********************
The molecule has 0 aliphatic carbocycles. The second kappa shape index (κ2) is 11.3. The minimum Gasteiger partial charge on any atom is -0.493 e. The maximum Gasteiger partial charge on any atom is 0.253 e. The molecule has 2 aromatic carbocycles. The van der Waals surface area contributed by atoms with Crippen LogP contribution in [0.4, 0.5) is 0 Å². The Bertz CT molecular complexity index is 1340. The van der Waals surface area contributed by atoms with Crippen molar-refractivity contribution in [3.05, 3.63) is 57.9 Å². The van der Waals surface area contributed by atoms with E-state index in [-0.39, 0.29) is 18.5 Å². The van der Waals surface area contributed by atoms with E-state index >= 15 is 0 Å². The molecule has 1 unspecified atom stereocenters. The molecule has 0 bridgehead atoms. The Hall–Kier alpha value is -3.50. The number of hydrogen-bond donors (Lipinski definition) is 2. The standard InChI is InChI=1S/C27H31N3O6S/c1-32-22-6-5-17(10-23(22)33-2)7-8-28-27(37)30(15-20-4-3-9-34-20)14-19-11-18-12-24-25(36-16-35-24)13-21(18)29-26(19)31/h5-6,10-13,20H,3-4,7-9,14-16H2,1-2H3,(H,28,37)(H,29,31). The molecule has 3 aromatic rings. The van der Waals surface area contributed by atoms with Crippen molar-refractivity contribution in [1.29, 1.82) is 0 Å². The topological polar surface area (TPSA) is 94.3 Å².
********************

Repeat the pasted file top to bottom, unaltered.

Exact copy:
The molecule has 0 aliphatic carbocycles. The second kappa shape index (κ2) is 11.3. The minimum Gasteiger partial charge on any atom is -0.493 e. The maximum Gasteiger partial charge on any atom is 0.253 e. The molecule has 2 aromatic carbocycles. The van der Waals surface area contributed by atoms with Crippen LogP contribution in [0.4, 0.5) is 0 Å². The Bertz CT molecular complexity index is 1340. The van der Waals surface area contributed by atoms with Crippen molar-refractivity contribution in [3.05, 3.63) is 57.9 Å². The van der Waals surface area contributed by atoms with E-state index in [-0.39, 0.29) is 18.5 Å². The van der Waals surface area contributed by atoms with E-state index >= 15 is 0 Å². The molecule has 1 unspecified atom stereocenters. The molecule has 0 bridgehead atoms. The Hall–Kier alpha value is -3.50. The number of hydrogen-bond donors (Lipinski definition) is 2. The standard InChI is InChI=1S/C27H31N3O6S/c1-32-22-6-5-17(10-23(22)33-2)7-8-28-27(37)30(15-20-4-3-9-34-20)14-19-11-18-12-24-25(36-16-35-24)13-21(18)29-26(19)31/h5-6,10-13,20H,3-4,7-9,14-16H2,1-2H3,(H,28,37)(H,29,31). The molecule has 3 aromatic rings. The van der Waals surface area contributed by atoms with Crippen molar-refractivity contribution in [1.29, 1.82) is 0 Å². The topological polar surface area (TPSA) is 94.3 Å².